MOSCOW -- They were the unlikeliest band of defenders imaginable.
Down along New Arbat Street toward the White House, the parliamentary building that has become the symbol of resistance to President Boris Yeltsin, some 30 newly minted members of a "volunteer defense unit" came marching behind a man in a tattered olive-green uniform carrying the red communist flag.
They were dressed in parkas and overcoats. Some carried briefcases, as if they had been vacuumed off street corners where they stood waiting for buses. Their new colonel, a man in a fiendish black beard, cast a steely gaze of appraisal over them and said:
"We need three commanders. You, you and you" -- he selected three men at random -- "you're the commanders."
One of the chosen looked doubtful. "What's my rank?"
"You'll be a -- umh -- captain." The new commander looked satisfied as onlookers tried to restrain their titters.
Thus was the "defense" of the White House organized late last night, after a series of violent assaults by right-wing demonstrators shattered Moscow's calm and sent Mr. Yeltsin's forces into temporary retreat. By the time this unit of anti-Yeltsin irregulars had been recruited, signs of the president's control of the area around the building were nonexistent, but speculation that the president would prepare an "answer," such as a tank assault, was rife.
The nature of the "defenders" demonstrated, however, that an army loyal to the president could have taken the building easily, if not without bloodshed. And a look at the crowd suggested that if Yeltsin's hand was stayed it might have been out of sympathy for the unfortunate gathered at the site in the illusion that they were in control.
Although news services and television crews were reporting that thousands of parliamentary supporters had massed by the White House in the exultation of victory, a visit to the site revealed them to be a group of elated but extremely uneasy individuals lacking virtually any leadership.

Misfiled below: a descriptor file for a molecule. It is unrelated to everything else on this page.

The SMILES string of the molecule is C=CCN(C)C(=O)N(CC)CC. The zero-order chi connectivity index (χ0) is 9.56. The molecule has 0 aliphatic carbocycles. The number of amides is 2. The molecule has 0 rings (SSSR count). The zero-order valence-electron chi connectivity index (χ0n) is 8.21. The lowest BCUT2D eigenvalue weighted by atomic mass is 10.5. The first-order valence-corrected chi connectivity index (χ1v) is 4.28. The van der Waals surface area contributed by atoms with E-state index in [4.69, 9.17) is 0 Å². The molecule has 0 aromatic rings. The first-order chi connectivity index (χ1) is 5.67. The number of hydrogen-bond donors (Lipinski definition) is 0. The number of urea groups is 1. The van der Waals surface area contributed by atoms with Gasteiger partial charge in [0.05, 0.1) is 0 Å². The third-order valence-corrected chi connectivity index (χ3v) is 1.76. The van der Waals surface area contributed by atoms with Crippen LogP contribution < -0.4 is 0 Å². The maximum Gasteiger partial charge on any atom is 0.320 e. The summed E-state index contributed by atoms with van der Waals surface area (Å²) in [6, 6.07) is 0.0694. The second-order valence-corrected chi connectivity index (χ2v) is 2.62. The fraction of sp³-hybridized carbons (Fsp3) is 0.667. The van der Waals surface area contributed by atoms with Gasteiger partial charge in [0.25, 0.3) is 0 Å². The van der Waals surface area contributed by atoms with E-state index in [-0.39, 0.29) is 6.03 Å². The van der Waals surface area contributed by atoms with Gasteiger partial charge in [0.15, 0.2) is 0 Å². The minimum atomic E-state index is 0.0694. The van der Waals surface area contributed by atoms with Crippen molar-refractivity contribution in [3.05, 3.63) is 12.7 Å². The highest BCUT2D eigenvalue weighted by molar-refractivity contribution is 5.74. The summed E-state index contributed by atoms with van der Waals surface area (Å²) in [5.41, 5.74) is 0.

Vice President Alexander Rutskoi, whose exhortations had inspired some of them to attack the police cordon around the building and penetrate the Moscow mayor's office -- a stronghold of Yeltsin support -- across the street, was absent from view. Right-wing leaders had assembled at the Ostankino television compound north of the city, the evening's prize catch, where a ferocious battle was going on.
In the White House courtyard strolled young men carrying automatic weapons; barriers at each end of the yard were staffed by guards brandishing metal shields captured from routed riot police earlier in the day and now proudly displayed as trophies.
But for the most part the victorious throng resembled a smaller group of supporters that had passed the time in front of the building for the previous 12 days: the elderly, disenfranchised, aimless and easily stirred.
For the first time in almost two weeks they were no longer hemmed in by concertina wire and squads of troops and riot police, and they were being told that they had won the battle.
"We do not want to see the traitor Yeltsin as our leader," said retiree Vladislav Korotkov, who quickly slid into another standard complaint among the nationalists: "We do not want a Jewish government in Russia. Let them go to Israel and command there!"
Most of those at the White House, and across the street at the Moscow mayor's office seized by the crowd yesterday afternoon, seemed to be thunderstruck by their supposed victory, like people who have received a great fortune in currency they do not recognize. And they were unnerved by the thought that Mr. Yeltsin might finally be provoked enough to take a decisive step against them.
A commander of uncertain seniority stood on an outdoor balcony, putting out calls for supporters with various professional qualifications to gather at assigned spots in the area.
At one such place ambled a unit of drivers, those who could make use of the vehicles abandoned by government troops surprised and overrun by demonstrators that afternoon.
"We need people with drivers' licenses and knowledge," he said. "Real professionals."
About 35 people, some swaying precariously under the influence of alcohol, nodded in agreement. "The job will be driving government cars, trucks and buses -- to Ostankino," he said, naming the site of the television station.
"Buses? I don't know how to shift the gears on a government bus," one professional driver said.
His neighbor gave him an elbow. "It's OK," he whispered. "Don't you know? Government buses all have automatic transmissions."